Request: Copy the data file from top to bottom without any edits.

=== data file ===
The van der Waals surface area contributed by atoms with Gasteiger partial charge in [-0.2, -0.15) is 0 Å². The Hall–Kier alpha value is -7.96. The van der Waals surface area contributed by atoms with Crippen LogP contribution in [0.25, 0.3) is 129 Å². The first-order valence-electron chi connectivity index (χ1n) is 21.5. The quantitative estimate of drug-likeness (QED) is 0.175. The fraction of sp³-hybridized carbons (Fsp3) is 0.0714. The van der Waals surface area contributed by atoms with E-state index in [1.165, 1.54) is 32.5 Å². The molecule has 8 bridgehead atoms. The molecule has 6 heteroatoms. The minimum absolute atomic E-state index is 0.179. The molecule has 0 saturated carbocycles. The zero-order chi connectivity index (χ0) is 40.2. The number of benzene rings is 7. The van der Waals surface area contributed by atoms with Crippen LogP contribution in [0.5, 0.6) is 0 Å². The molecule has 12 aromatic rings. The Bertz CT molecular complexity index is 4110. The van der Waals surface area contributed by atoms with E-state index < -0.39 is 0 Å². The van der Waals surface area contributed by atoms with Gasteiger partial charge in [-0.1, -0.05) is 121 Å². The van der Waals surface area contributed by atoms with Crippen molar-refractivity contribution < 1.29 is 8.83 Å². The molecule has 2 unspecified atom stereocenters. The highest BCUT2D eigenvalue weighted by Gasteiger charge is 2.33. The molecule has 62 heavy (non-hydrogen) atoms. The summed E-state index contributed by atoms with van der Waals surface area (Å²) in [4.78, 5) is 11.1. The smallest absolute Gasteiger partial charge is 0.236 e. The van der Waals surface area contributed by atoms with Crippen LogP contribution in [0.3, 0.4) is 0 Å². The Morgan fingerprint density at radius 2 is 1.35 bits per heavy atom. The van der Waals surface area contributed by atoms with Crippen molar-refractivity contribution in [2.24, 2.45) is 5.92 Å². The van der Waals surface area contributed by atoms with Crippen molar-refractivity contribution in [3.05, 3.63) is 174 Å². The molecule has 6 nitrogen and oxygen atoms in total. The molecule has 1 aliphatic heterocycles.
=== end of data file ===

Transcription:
The van der Waals surface area contributed by atoms with Gasteiger partial charge in [-0.2, -0.15) is 0 Å². The Hall–Kier alpha value is -7.96. The van der Waals surface area contributed by atoms with Crippen LogP contribution in [0.25, 0.3) is 129 Å². The first-order valence-electron chi connectivity index (χ1n) is 21.5. The quantitative estimate of drug-likeness (QED) is 0.175. The fraction of sp³-hybridized carbons (Fsp3) is 0.0714. The van der Waals surface area contributed by atoms with E-state index in [1.165, 1.54) is 32.5 Å². The molecule has 8 bridgehead atoms. The molecule has 6 heteroatoms. The minimum absolute atomic E-state index is 0.179. The molecule has 0 saturated carbocycles. The zero-order chi connectivity index (χ0) is 40.2. The number of benzene rings is 7. The van der Waals surface area contributed by atoms with Crippen LogP contribution in [0.5, 0.6) is 0 Å². The molecule has 12 aromatic rings. The Bertz CT molecular complexity index is 4110. The van der Waals surface area contributed by atoms with E-state index < -0.39 is 0 Å². The van der Waals surface area contributed by atoms with Gasteiger partial charge in [-0.1, -0.05) is 121 Å². The van der Waals surface area contributed by atoms with Crippen molar-refractivity contribution < 1.29 is 8.83 Å². The molecule has 2 unspecified atom stereocenters. The highest BCUT2D eigenvalue weighted by Gasteiger charge is 2.33. The molecule has 62 heavy (non-hydrogen) atoms. The summed E-state index contributed by atoms with van der Waals surface area (Å²) in [4.78, 5) is 11.1. The smallest absolute Gasteiger partial charge is 0.236 e. The van der Waals surface area contributed by atoms with Crippen LogP contribution in [0.3, 0.4) is 0 Å². The Morgan fingerprint density at radius 2 is 1.35 bits per heavy atom. The van der Waals surface area contributed by atoms with Crippen molar-refractivity contribution in [2.24, 2.45) is 5.92 Å². The van der Waals surface area contributed by atoms with Crippen molar-refractivity contribution in [3.05, 3.63) is 174 Å². The molecule has 6 nitrogen and oxygen atoms in total. The molecule has 1 aliphatic heterocycles.